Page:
What is then more natural than passionately juxtaposing black and white, being and non-being, life and death?
--Robert Motherwell, 1991
Robert Motherwell--widely recognized as the unofficial spokesperson for the American art movement known as Abstract Expressionism--is an artist whose paintings often have been inspired by modern poetry and philosophy. The writings of 19th- and 20th-century poets such as Charles Baudelaire, Federico Garcia Lorca, and Octavio Paz have inspired the abstract compositions of his paintings.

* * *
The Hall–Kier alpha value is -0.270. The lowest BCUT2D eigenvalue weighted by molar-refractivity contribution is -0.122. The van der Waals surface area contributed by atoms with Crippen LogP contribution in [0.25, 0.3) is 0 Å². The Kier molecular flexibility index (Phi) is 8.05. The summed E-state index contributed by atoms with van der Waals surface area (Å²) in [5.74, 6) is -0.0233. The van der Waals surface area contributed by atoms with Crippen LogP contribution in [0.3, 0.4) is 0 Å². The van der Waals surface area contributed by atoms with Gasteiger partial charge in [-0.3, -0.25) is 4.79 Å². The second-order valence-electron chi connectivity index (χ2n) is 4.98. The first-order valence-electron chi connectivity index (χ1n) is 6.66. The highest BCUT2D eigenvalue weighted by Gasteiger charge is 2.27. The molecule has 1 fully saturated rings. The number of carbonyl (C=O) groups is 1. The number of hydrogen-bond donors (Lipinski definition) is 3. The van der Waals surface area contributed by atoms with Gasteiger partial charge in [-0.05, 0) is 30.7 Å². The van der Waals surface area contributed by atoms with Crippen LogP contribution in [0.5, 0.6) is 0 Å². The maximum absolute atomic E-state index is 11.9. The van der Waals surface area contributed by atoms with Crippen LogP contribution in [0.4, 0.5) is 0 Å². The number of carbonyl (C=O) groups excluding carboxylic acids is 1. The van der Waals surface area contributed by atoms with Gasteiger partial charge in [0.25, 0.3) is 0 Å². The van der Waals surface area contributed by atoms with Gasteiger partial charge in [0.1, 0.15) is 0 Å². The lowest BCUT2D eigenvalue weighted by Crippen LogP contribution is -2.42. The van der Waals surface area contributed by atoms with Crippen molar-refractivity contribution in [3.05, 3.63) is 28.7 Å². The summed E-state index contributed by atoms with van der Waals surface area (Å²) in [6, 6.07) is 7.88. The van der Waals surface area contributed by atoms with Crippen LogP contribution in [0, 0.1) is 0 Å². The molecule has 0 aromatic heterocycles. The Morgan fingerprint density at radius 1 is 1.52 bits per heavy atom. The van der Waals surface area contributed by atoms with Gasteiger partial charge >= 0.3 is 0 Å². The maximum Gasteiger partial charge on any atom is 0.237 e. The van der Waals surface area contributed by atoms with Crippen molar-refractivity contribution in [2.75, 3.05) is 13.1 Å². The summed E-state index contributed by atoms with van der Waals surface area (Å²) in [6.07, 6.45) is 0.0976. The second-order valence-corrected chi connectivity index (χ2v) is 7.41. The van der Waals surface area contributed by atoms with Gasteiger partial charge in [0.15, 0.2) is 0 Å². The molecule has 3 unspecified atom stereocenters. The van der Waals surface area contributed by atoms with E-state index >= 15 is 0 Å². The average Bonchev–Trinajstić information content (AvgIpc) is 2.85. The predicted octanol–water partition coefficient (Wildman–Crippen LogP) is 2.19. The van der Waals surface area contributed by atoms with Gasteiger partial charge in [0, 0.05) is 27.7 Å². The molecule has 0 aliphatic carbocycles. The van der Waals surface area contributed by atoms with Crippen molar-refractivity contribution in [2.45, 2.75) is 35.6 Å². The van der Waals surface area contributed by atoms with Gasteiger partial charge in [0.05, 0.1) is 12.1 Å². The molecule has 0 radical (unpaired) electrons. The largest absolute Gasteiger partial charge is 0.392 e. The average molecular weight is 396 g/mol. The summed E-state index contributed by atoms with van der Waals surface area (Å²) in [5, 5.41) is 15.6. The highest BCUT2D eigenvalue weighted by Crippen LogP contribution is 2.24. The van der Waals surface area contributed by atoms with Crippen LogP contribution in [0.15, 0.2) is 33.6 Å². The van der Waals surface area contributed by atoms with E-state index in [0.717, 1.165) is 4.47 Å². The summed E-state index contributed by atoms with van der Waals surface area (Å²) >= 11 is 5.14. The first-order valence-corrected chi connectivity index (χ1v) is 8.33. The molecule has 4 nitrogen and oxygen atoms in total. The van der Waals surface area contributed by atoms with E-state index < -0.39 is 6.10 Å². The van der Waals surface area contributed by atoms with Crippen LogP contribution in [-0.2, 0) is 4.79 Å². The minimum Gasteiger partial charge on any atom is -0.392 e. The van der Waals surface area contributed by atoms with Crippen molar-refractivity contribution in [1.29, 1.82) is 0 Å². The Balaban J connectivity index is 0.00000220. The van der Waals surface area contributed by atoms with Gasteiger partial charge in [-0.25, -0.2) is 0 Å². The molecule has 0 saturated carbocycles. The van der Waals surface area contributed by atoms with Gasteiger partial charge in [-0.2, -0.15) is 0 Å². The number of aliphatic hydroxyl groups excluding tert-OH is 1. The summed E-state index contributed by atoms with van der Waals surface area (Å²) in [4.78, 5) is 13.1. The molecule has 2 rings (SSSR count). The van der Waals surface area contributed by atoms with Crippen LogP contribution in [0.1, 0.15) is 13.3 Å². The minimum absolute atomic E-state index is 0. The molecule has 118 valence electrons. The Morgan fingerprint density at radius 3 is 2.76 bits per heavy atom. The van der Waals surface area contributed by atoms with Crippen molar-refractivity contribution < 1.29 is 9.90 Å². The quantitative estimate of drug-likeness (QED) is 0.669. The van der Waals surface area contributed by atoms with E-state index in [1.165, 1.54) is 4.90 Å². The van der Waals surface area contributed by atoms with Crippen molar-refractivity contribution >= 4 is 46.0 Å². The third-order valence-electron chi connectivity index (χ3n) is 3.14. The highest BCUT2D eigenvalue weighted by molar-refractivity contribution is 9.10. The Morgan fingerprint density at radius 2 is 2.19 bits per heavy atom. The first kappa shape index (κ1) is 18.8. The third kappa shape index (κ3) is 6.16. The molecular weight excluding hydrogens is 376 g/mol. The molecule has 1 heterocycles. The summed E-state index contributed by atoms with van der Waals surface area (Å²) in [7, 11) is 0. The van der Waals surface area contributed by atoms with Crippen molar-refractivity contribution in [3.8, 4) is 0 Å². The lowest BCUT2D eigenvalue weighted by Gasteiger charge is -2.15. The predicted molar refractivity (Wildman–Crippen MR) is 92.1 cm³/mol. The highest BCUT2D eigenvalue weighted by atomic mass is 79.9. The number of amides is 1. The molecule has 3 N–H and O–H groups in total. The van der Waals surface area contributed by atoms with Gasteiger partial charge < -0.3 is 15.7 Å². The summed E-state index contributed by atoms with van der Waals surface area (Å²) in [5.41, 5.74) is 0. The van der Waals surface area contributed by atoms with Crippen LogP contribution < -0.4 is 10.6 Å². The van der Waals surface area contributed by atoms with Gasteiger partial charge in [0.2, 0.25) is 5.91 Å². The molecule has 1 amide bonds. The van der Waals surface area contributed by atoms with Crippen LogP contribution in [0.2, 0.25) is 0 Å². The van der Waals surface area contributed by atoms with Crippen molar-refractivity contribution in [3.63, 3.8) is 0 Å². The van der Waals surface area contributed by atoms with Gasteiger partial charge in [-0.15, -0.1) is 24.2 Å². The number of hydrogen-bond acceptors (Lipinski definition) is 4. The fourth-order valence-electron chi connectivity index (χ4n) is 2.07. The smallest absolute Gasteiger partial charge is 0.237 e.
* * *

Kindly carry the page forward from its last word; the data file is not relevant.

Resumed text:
The extensive Elegy to the Spanish Republic series of which this work is a part--originally created as a decoration for a poem by Harold Rosenberg--is the signature work of Motherwell's career. The motif of black vertical bars and three ovals provided him with the basis for a new pictorial language, which he used throughout the series, much like the refrains found in a poem or a song. Although the title refers to the Spanish Civil War, the Elegies are not meant to evoke this specific event alone, but rather the universal tragedy that the war represents.
Walker solo exhibitions: Robert Motherwell: Recent Paintings, 1972; Robert Motherwell: The Collaged Image, 1985; Robert Motherwell: The Spanish Elegies, 1993; Robert Motherwell: Reality and Abstraction, 1996